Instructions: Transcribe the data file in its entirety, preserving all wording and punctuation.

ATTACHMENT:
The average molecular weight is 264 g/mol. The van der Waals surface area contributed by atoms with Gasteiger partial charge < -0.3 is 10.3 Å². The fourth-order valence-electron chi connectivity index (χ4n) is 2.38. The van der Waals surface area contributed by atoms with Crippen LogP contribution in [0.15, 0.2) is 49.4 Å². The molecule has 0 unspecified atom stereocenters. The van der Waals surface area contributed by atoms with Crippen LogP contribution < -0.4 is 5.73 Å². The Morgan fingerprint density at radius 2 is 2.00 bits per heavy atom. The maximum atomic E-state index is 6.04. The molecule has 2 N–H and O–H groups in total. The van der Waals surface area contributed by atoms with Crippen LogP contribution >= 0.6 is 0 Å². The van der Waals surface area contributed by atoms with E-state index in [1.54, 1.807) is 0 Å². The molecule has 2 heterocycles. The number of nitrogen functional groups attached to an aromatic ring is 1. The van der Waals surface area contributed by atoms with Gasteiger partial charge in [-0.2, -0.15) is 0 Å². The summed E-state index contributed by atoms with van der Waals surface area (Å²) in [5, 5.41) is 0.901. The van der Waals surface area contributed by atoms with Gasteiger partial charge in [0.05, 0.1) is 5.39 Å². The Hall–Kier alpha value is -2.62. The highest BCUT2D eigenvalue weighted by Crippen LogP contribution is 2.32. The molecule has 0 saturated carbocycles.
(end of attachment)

The average molecular weight is 264 g/mol. The van der Waals surface area contributed by atoms with Gasteiger partial charge < -0.3 is 10.3 Å². The fourth-order valence-electron chi connectivity index (χ4n) is 2.38. The van der Waals surface area contributed by atoms with Crippen LogP contribution in [0.15, 0.2) is 49.4 Å². The molecule has 0 unspecified atom stereocenters. The van der Waals surface area contributed by atoms with Crippen LogP contribution < -0.4 is 5.73 Å². The Morgan fingerprint density at radius 2 is 2.00 bits per heavy atom. The maximum atomic E-state index is 6.04. The molecule has 2 N–H and O–H groups in total. The van der Waals surface area contributed by atoms with Crippen LogP contribution >= 0.6 is 0 Å². The van der Waals surface area contributed by atoms with E-state index in [1.54, 1.807) is 0 Å². The molecule has 2 heterocycles. The number of nitrogen functional groups attached to an aromatic ring is 1. The van der Waals surface area contributed by atoms with Gasteiger partial charge in [-0.2, -0.15) is 0 Å². The summed E-state index contributed by atoms with van der Waals surface area (Å²) in [5, 5.41) is 0.901. The van der Waals surface area contributed by atoms with Gasteiger partial charge in [0.05, 0.1) is 5.39 Å². The Hall–Kier alpha value is -2.62. The highest BCUT2D eigenvalue weighted by Crippen LogP contribution is 2.32. The molecule has 0 saturated carbocycles.